ere you can expect to find the freshest salad or the juiciest tomato in the country. There are also some newly invented fruit species, which are available nowhere else, except here. The farms are usually opened to the public so that visitors can see how products are cultivated, and you can buy them directly from the farmers.
Tips for visiting Da Lat
- Taking a flight is the most convenient way to go to Da Lat. The flight takes 45 minutes if departing from Saigon. From Hanoi, it takes approximately 90 minutes. Lien Khuong (DLI) is the closest airport, which is located 33 kilometres south of the city.
- Travelling by cars/ intercity buses takes 4-5 hours, but you can see the landscape changes along the route, from fields of rubber trees in Dong Nai, tea plantations in Bao Loc to pine-covered valleys before reaching the resort town.
- Though this hilly town is a year-round destination, the best time to visit is during the dry season (Nov-Apr) because the rainfall might be torrential and persistent.
25 thoughts on “Da Lat: A Perfect Summer Destination”
What a gorgeous Cathedral. 🙂
It’s much smaller than the cathedrals in Europe, but it looks cute. Too bad that I couldn’t go inside because they were holding a ceremony.
Next time! 😉
An interesting article with great pics!
Thank you! 🙂
Dalat is so beautiful and the shot of the Valley of Love is even more so.
I was surprised as well 🙂 Several years ago, this place looked horrible, the hills were deserted, everywhere is full of trash, and hawkers stick to you like glue. It’s great to see that this place was finally returned to its original state.
Dalat reminds me a little bit of Bandung, a city some 110 km southeast of Jakarta, which was used by the Dutch as a retreat place thanks to its cooler temperatures compared to the heat and humidity of Java’s coastal cities. It’s interesting to think that despite the hot climate the Europeans’ clothing in their tropical colonies wasn’t too different from what they wore back home.
With tall hats, suits and long dresses? 🙂 Although the climate in the resort towns are cooler than the rest of the country, I guess it is still too warm to wear such things. Perhaps they wear it to show their status, or just to prevent mosquitoes 🙂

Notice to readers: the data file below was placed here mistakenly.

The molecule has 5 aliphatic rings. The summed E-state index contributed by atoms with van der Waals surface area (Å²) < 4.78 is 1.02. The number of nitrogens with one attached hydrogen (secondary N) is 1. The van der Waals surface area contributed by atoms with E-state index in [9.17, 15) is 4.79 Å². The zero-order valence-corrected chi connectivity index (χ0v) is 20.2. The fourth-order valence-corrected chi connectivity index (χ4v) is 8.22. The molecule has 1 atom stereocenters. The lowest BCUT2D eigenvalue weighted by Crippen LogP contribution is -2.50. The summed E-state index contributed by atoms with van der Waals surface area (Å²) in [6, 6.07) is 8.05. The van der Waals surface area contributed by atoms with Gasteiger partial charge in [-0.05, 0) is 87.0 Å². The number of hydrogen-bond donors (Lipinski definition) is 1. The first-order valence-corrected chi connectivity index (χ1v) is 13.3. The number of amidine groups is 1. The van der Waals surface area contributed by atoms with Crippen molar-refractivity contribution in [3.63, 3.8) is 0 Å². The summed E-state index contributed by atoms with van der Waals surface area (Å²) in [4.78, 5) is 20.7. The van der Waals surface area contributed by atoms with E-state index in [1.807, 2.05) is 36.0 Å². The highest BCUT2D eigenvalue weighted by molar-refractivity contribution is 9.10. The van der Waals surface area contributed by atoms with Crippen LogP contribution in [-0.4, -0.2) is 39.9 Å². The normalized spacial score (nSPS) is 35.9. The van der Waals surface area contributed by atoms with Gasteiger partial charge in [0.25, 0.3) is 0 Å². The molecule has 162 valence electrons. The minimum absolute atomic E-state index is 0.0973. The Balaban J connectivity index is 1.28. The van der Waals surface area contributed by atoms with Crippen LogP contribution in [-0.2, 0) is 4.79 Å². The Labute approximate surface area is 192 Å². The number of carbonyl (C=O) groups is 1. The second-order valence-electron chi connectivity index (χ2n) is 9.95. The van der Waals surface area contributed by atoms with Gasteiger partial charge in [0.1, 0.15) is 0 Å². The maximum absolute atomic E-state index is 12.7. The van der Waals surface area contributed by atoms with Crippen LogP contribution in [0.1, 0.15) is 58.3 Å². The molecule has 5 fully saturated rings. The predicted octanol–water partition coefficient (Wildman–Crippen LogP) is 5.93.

What a lovely place. I can imagine how those Europeans felt a respite from the heat after discovering this place. The temperatures sound ideal for me too. And it looks so green and fresh, amazing.
I’ve heard that Dalat is also something of an adventure capital – for mountain biking, abseiling down waterfalls, and white water rafting too. It looks so laid-back and seems like the perfect place to go on a stroll or a hike. Did you get to try those newly invented fruits and vegetables? I’m curious about how they taste.
Unfortunately, I couldn’t try those fruits because they weren’t in season 🙁 You are right! With many mountains, forests and waterfalls nearby, Dalat is the city of extrem sports. Hiking, biking and canoing over waterfalls are the most favourites. Its cool climate is another advantage for adventurers because they won’t be dehydrated so quickly.
The whole town looks so beautiful from the gorgeous setting to the houses tumbling down the hillsides to the special buildings. All your post about Vietnam make me with to return and explore more.
Thanks Alison! You will be surprised by how much the country has changed for the last decades. Some changes are good, others are even more chaotic 😛
The place is awesome. Inspiringly beautiful. So are your photos.
Thank you for your kind words, cô Tám 🙂
Dalat from your post looks so interesting. You have written so well that it looks like we have a virtual tour of this city.
Was that a noble yellow robe in Dinh 1? from the movies I watched nobility robes are often red but that one looks so different.The windows looks like the typical Bavarian windows!
I was surprised to see features of a villa!
I would love to see that farm…!
Thanks for your compliment, Christina!
Yes the yellow robe is in Dinh 1. It is the ceremonial outfit of the emperor. Most of the time, Vietnamese emperors wear golden coloured robes (like the Chinese). Red and orange are also used, but mainly for members of the royal family. Others can only wear less eye-catching colours such as green, blue, purple, etc. I think you mistook the Vienamese court outfits with the Korean 🙂
Ooppss sorry Len!! cultural mix up!oh yes Golden Yellow is also a nobility color.Hehe
Oh my God, you capture it beautifully. I’ve heard about Da Lat a few times, but never imagined that it’s very lovely. Without your brief and nice narration, I would think that it is somewhere in Europe.
I think I should put Da Lat in my bucket list, just if I have a chance to visit Vietnam again someday 🙂
Thank you! I’m glad that you like the post 🙂